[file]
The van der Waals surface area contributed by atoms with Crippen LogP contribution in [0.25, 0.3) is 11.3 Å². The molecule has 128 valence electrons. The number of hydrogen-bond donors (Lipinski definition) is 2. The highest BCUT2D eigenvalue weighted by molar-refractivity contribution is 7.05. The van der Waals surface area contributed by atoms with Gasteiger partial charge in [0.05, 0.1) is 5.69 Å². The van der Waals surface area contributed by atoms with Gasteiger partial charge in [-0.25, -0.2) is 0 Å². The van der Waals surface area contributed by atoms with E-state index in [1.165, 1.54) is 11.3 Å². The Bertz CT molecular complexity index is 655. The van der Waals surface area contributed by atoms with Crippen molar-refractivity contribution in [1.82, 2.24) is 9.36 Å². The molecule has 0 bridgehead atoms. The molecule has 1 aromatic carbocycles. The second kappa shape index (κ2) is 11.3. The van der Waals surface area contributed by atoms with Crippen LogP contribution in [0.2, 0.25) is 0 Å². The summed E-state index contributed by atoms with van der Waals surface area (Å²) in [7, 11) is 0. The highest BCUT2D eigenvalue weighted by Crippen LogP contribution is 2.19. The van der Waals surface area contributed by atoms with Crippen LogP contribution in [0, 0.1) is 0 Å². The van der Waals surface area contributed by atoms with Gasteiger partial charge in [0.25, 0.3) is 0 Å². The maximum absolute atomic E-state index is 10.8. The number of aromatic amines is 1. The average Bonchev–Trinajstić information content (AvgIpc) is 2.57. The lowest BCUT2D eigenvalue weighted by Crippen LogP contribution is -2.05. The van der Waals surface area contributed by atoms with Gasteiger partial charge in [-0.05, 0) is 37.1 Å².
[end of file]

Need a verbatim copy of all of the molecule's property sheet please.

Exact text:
The van der Waals surface area contributed by atoms with Crippen LogP contribution in [0.25, 0.3) is 11.3 Å². The molecule has 128 valence electrons. The number of hydrogen-bond donors (Lipinski definition) is 2. The highest BCUT2D eigenvalue weighted by molar-refractivity contribution is 7.05. The van der Waals surface area contributed by atoms with Gasteiger partial charge in [0.05, 0.1) is 5.69 Å². The van der Waals surface area contributed by atoms with Gasteiger partial charge in [-0.25, -0.2) is 0 Å². The van der Waals surface area contributed by atoms with E-state index in [1.165, 1.54) is 11.3 Å². The Bertz CT molecular complexity index is 655. The van der Waals surface area contributed by atoms with Crippen molar-refractivity contribution in [1.82, 2.24) is 9.36 Å². The molecule has 0 bridgehead atoms. The molecule has 1 aromatic carbocycles. The second kappa shape index (κ2) is 11.3. The van der Waals surface area contributed by atoms with Crippen LogP contribution in [0.2, 0.25) is 0 Å². The summed E-state index contributed by atoms with van der Waals surface area (Å²) in [7, 11) is 0. The highest BCUT2D eigenvalue weighted by Crippen LogP contribution is 2.19. The van der Waals surface area contributed by atoms with Crippen LogP contribution in [0, 0.1) is 0 Å². The van der Waals surface area contributed by atoms with Gasteiger partial charge in [0.25, 0.3) is 0 Å². The maximum absolute atomic E-state index is 10.8. The number of aromatic amines is 1. The average Bonchev–Trinajstić information content (AvgIpc) is 2.57. The lowest BCUT2D eigenvalue weighted by Crippen LogP contribution is -2.05. The van der Waals surface area contributed by atoms with Gasteiger partial charge in [-0.05, 0) is 37.1 Å².